May 2006. I arrived at Narita Airport outside Tokyo bursting with confidence. Instead of staying at the airport for my 12-hour stopover, I was determined to plunge into Japan and Tokyo, alone.
Navigating through customs, baggage check and the sliding doors into arrivals was not intimidating. At the information desk outside, my goal was interesting ways to spend the block of time I had. The representative provided a thorough brochure with coupons that broke Tokyo into manageable parts with mini maps of each area.
My confidence melted and my knees wobbled when a scary mess of lines, colors and craziness appeared. Staring and winking at me was the map of Tokyo’s transportation system.
The last question was how to get to Tokyo for less. The deal was a local train for Y1,000. After eyeing the ticket machine from a few feet back, watching buyers without trying to stare, and finally hovering nervously over the panel of buttons, a ticket was in my hand.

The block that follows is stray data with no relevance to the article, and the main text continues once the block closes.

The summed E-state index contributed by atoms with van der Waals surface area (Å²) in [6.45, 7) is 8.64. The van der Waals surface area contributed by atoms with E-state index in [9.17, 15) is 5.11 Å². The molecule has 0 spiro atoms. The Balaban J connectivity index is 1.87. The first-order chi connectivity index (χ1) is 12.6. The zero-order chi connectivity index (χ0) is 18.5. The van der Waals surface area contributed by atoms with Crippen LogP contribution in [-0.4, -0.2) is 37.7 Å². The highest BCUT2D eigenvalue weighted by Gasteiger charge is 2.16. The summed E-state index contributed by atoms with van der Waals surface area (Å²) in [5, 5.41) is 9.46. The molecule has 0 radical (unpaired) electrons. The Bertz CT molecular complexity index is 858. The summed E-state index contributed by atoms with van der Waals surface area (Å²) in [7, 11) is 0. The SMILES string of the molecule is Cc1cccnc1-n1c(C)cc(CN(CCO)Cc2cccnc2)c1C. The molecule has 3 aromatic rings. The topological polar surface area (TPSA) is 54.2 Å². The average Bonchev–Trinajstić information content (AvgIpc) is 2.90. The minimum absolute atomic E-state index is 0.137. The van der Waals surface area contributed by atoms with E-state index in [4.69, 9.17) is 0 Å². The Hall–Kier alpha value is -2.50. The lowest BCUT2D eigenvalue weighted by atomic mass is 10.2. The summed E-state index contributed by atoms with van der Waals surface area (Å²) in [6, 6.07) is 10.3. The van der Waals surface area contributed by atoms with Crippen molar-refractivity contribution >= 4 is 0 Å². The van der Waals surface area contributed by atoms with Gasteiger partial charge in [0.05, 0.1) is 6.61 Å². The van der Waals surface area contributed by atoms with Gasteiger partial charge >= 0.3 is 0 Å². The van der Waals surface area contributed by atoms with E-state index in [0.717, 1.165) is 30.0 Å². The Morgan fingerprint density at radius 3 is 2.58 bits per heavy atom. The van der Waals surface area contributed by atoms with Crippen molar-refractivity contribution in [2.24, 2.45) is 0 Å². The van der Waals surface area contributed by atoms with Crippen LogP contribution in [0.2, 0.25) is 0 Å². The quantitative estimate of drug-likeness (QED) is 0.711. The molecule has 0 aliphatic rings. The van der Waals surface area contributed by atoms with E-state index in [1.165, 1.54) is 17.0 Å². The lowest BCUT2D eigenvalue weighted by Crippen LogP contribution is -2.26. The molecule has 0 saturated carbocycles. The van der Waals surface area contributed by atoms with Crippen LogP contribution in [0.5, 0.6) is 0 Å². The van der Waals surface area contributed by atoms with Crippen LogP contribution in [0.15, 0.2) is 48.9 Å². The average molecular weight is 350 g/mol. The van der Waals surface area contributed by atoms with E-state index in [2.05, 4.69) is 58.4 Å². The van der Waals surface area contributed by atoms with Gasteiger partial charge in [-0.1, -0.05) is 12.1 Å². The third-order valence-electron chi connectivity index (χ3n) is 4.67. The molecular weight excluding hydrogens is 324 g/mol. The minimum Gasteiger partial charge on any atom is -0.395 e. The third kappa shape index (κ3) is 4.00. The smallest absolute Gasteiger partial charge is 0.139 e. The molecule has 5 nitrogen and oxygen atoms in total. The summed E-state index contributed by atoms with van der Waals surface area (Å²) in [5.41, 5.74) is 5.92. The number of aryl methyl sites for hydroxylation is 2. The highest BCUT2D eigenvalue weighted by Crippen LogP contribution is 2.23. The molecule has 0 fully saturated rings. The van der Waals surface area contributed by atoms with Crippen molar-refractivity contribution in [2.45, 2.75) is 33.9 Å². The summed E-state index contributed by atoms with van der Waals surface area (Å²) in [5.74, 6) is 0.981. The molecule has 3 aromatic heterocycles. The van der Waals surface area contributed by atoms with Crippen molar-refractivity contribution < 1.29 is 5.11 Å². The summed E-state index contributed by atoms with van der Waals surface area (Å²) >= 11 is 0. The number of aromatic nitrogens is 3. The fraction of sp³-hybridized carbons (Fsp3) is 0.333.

Alternating waves of panic and exhilaration filled the 80 minute train ride after an eternity seemed to go by and my stop had yet to appear. The map wasn’t to scale so what I thought was a quick jaunt turned into a minor expedition.
I eventually arrived at Keisei Ueno Station with enough time to wander aimlessly looking for a kimono museum that didn’t exist, explore Ueno Zoo in the rain while most of the animals were sleeping, and get back to the airport by the same local train in time for sushi.
Fear not the map. I have yet to meet anyone who isn’t overwhelmed at first peek but Tokyo’s system truly works and is convenient and reliable. Even after moving to Tokyo, I never left home without the map and it eventually made perfect sense.
What did you think the first time you saw the map of Tokyo’s transportation grid?